This Week’s ESSA News: New School Accountability Systems From Alaska To Arizona, Considering The Destiny Of Geography & More

This Week’s ESSA News: New School Accountability Systems From Alaska to Arizona, Considering the Destiny of Geography & More

This update provides information on the current progress of the Every Student Succeeds Act (ESSA) and the educational plans being implemented by states and school districts. It is a collaborative effort with ESSA Essentials, an ongoing series from the Collaborative for Student Success. This series is an extension of their ESSA Advance newsletter, which you can sign up for here! (To see our previous ESSA updates from past weeks, click here.)

As we enter the New Year, several states are disclosing their school report cards and releasing related data. For instance, in Alaska, the state Department of Education has flagged approximately one-fifth of the public schools to receive additional support under their new accountability system called the "System for School Success." This system was developed to comply with the federal Every Student Succeeds Act, which was passed in 2015, and to maintain the state’s eligibility for federal funds. This information comes from a report by Tegan Hanlon in the Anchorage Daily News.

Similarly, in Arizona, the state Department of Education has created a website that consolidates data on the state’s schools. This website provides information about individual schools, including students’ test performance, disciplinary actions, and the number of emergency-certified teachers working in each school. reports on this development.

Kentucky has also made enhancements to its report card system. The state Department of Education has introduced an online platform that contains data metrics and visualizations to highlight important information about schools and districts. The Owensboro Times covers this story.

In addition to these updates, Chalkbeat announces that New York has released school ratings data, which includes a list of struggling schools. The list comprises 124 schools in New York City. These designations are part of a new method for identifying low-performing schools under ESSA. While test scores and graduation rates continue to be influential factors, the new system emphasizes student growth over time and incorporates new criteria. Chalkbeat New York provides further details on the struggling schools.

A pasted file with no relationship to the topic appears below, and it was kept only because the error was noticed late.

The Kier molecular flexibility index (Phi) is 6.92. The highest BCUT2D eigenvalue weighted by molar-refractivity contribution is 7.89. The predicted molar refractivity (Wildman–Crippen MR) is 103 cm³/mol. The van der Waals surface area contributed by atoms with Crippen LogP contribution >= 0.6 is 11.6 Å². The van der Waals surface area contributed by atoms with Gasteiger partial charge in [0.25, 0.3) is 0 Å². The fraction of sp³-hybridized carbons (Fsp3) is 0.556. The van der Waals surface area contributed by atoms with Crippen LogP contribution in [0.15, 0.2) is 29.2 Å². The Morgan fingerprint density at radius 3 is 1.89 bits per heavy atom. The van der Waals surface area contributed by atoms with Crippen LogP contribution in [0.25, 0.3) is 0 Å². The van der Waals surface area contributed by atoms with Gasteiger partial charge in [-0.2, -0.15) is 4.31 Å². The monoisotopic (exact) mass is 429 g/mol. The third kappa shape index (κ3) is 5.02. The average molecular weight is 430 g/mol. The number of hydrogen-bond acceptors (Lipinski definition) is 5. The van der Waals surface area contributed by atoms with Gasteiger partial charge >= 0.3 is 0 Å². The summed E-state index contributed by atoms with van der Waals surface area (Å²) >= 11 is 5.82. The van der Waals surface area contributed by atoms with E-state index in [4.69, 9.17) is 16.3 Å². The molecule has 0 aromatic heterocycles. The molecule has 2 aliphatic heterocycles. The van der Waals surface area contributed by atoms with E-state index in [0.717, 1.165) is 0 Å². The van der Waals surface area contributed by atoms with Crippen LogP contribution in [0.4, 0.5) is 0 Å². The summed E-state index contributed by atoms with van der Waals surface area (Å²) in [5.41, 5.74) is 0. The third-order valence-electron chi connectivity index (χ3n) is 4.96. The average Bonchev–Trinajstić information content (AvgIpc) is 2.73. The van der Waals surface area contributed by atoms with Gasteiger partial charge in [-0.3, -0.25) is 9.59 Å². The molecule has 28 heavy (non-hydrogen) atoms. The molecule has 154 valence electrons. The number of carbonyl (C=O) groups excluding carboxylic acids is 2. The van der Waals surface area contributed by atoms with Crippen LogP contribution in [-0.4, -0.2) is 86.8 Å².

Education Week published an article titled "Is Geography Destiny?" which delves into the impact of socioeconomic factors, geographic location, and education quality. It emphasizes the significance of school funding mechanisms, as state and local funding each contribute approximately 45 percent of total spending on public schools. Many decision makers are exploring the creation of new funding systems that allocate more resources to students from low-income households and English-language learners. Furthermore, ESSA requires districts to disclose the amount of money spent per student, which allows communities to examine funding disparities between neighboring schools. Andrew Ujifusa explores these issues further in Education Week.

Finally, an important takeaway from all of this is the importance of starting small and following the evidence when it comes to improving education. By implementing evidence-based practices and gradually making changes, we can ensure that all students have the opportunity to succeed.

Are you looking to create a program that is based on evidence? If so, you may be wondering where to start. In an article by Acreanda Davis, the importance of exploratory research in the education sector is discussed. This article, shared by Bellwether Education on Twitter, highlights the power of conducting exploratory research in order to create effective programs in education. Stay updated on the latest news and information in education by signing up for the ESSA Advance newsletter, which is delivered to your inbox every Tuesday. Additionally, you can also sign up for newsletter to receive stories like these straight to your inbox.


  • adamlewis

    Adam Lewis is a 34-year-old school teacher and blogger who focuses on education. He has a Bachelor of Science degree in Elementary Education from the University of Central Florida and a Master of Arts degree in Curriculum and Instruction from the University of South Florida. Lewis has been teaching since 2004 and has taught in both public and private schools. He is currently a teacher at a private Christian school in Florida.